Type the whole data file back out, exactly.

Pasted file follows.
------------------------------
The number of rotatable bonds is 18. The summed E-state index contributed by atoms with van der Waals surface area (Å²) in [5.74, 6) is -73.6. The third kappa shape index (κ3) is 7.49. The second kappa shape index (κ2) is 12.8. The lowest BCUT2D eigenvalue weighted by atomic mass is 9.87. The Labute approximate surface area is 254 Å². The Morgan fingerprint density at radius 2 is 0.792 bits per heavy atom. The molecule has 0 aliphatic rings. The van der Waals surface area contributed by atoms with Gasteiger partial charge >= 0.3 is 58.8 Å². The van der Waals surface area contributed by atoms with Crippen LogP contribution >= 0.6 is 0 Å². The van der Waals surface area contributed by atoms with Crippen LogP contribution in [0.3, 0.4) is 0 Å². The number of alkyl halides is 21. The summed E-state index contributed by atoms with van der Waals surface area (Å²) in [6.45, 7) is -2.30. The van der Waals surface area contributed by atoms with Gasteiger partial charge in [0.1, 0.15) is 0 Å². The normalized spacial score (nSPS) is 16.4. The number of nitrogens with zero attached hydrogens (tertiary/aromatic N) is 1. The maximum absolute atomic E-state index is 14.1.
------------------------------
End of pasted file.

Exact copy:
The number of rotatable bonds is 18. The summed E-state index contributed by atoms with van der Waals surface area (Å²) in [5.74, 6) is -73.6. The third kappa shape index (κ3) is 7.49. The second kappa shape index (κ2) is 12.8. The lowest BCUT2D eigenvalue weighted by atomic mass is 9.87. The Labute approximate surface area is 254 Å². The Morgan fingerprint density at radius 2 is 0.792 bits per heavy atom. The molecule has 0 aliphatic rings. The van der Waals surface area contributed by atoms with Gasteiger partial charge >= 0.3 is 58.8 Å². The van der Waals surface area contributed by atoms with Crippen LogP contribution >= 0.6 is 0 Å². The van der Waals surface area contributed by atoms with Crippen LogP contribution in [0.3, 0.4) is 0 Å². The number of alkyl halides is 21. The summed E-state index contributed by atoms with van der Waals surface area (Å²) in [6.45, 7) is -2.30. The van der Waals surface area contributed by atoms with Gasteiger partial charge in [0.1, 0.15) is 0 Å². The normalized spacial score (nSPS) is 16.4. The number of nitrogens with zero attached hydrogens (tertiary/aromatic N) is 1. The maximum absolute atomic E-state index is 14.1.